It’s funny you’re saying you want to play with Sam Bush or Jerry Douglas, but those younger musicians are probably thinking, “Man, I want to play with Béla Fleck!”

That’s what I am discovering. When you’re the leader of a bunch of younger folks they kinda go, “Why don’t you show us how you want us to be?” I get much more confident about asking for what I want to hear. But they also surprise me a lot with their ideas and their playing. A lot of these people grew up listening to the music I made with my peer group and so it’s in their DNA too. It’s a very curious and interesting time.

It’s been two years since Echo in the Valley. Do you and Abigail Washburn have plans for another record?

We have a couple of really interesting projects planned. Not just creating another record but something a bit more unusual than that. I’m not quite ready to say what it is because we are working towards it.

Ever since our son Juno was born we have been touring together quite a bit. Now that we have two kids, now we have a one and a half year old, named Theodor Wilder Washburn Fleck it’s harder for us to travel with the whole family. We’re still doing it but instead of doing it constantly we’re doing it with months in between. We’ve got a nice set of shows through the winter but we’re doing the right amount for the situation we’re in.

We’ve been asked to write a song cycle for an orchestra and we are really excited about that idea because we have a couple of charts we’ve done where Abigail sings and I play that we were able to do with the great Colorado Orchestra. And it’s really something interesting and special: the idea of telling a story that takes a whole set to tell. And having all of the colors of the orchestra to do it.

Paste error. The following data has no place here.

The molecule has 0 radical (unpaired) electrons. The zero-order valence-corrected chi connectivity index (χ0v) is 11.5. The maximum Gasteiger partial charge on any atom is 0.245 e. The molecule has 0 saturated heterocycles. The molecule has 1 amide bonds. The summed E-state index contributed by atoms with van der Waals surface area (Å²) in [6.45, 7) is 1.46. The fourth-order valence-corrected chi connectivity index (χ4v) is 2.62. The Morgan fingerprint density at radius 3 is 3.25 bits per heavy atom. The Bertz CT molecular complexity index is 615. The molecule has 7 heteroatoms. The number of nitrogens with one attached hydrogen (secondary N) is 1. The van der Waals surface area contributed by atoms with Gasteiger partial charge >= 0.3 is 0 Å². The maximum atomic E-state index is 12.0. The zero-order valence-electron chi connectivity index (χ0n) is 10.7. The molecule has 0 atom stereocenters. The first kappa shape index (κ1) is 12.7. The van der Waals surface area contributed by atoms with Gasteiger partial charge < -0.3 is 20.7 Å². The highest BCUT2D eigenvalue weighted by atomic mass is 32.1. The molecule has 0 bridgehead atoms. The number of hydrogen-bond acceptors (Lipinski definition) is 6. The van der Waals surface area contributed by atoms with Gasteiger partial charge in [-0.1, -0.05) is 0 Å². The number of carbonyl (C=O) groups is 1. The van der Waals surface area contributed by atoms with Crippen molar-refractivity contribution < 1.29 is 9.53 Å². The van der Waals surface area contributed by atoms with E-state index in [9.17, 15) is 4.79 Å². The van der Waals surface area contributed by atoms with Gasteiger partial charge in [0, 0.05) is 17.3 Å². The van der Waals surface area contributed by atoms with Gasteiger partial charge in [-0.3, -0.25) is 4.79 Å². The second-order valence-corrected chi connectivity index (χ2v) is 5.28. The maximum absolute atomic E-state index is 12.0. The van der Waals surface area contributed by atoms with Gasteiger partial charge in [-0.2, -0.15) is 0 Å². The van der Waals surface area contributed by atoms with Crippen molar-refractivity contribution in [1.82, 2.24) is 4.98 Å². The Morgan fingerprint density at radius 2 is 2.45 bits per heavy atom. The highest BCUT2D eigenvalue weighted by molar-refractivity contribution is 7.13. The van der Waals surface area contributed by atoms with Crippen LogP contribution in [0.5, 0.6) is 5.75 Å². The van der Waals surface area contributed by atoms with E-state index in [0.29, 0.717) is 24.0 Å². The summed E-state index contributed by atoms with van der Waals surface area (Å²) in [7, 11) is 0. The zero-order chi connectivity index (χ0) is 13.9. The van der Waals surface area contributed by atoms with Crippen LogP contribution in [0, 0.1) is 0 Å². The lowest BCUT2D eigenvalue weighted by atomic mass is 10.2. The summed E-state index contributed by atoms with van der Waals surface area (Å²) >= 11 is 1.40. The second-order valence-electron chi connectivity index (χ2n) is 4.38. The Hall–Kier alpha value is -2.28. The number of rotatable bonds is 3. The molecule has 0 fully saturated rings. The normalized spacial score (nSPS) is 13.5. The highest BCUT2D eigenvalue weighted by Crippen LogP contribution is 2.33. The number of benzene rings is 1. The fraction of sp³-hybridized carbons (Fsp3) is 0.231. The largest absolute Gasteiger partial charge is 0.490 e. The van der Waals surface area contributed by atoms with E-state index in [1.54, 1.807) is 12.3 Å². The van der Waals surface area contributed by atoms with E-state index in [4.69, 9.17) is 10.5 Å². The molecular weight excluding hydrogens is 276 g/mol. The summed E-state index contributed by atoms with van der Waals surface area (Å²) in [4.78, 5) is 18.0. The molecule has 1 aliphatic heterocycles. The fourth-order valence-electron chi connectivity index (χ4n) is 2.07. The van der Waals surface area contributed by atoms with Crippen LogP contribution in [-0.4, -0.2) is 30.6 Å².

Then also we’ve been collaborating with this amazing dance company called Pilobolus. They’ve always done really interesting unusual things with bodies and the movement and the music. So I think we are thinking more in creating a unique live experience that we could do. So, we’ll do another record but it’ll probably be built around some unique concept. Also, we’d love to do something with children as thats a big part of our life now. Doing a children’s CD together, we’ve talked about that.

I know you have a concerto named after Juno does this mean there is a Theo one in the works?

Well there is another concerto I haven’t named yet and I’ve been trying to think how that could be for Theo, his other name is Wilder. Juno just sounds like an interesting name for a concerto and that’s why it works so well. Theo, I don’t know. His other name is Wilder, it could be the Wilder Concerto. Or the Wild Concerto. But it’s not that wild of a concerto. It was written for the New Orleans or Louisiana symphony. So it has a lot of New Orleans influences in it. That doesn’t necessarily go with Wilder to me, but it could.

Well if you don’t name it after him, Theo might get jealous…

By the time he notices, I’ll have something locked up for him.

Pages:« Previous Page